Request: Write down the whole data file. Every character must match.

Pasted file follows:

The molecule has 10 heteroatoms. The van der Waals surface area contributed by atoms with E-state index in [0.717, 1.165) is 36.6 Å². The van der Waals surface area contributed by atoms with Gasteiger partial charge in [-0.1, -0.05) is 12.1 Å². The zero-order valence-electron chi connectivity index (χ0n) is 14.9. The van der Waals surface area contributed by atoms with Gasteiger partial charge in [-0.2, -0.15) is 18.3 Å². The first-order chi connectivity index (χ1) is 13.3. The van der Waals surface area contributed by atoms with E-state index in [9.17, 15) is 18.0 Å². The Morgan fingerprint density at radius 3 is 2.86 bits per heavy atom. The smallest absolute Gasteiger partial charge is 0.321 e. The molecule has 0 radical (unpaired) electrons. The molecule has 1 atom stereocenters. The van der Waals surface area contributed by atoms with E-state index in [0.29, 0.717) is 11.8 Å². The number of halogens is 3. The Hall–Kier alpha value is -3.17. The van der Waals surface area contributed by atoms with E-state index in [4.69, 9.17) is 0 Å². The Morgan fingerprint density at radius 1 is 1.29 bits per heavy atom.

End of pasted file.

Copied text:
The molecule has 10 heteroatoms. The van der Waals surface area contributed by atoms with E-state index in [0.717, 1.165) is 36.6 Å². The van der Waals surface area contributed by atoms with Gasteiger partial charge in [-0.1, -0.05) is 12.1 Å². The zero-order valence-electron chi connectivity index (χ0n) is 14.9. The van der Waals surface area contributed by atoms with Gasteiger partial charge in [-0.2, -0.15) is 18.3 Å². The first-order chi connectivity index (χ1) is 13.3. The van der Waals surface area contributed by atoms with E-state index in [9.17, 15) is 18.0 Å². The Morgan fingerprint density at radius 3 is 2.86 bits per heavy atom. The smallest absolute Gasteiger partial charge is 0.321 e. The molecule has 0 radical (unpaired) electrons. The molecule has 1 atom stereocenters. The van der Waals surface area contributed by atoms with E-state index in [0.29, 0.717) is 11.8 Å². The number of halogens is 3. The Hall–Kier alpha value is -3.17. The van der Waals surface area contributed by atoms with E-state index in [4.69, 9.17) is 0 Å². The Morgan fingerprint density at radius 1 is 1.29 bits per heavy atom.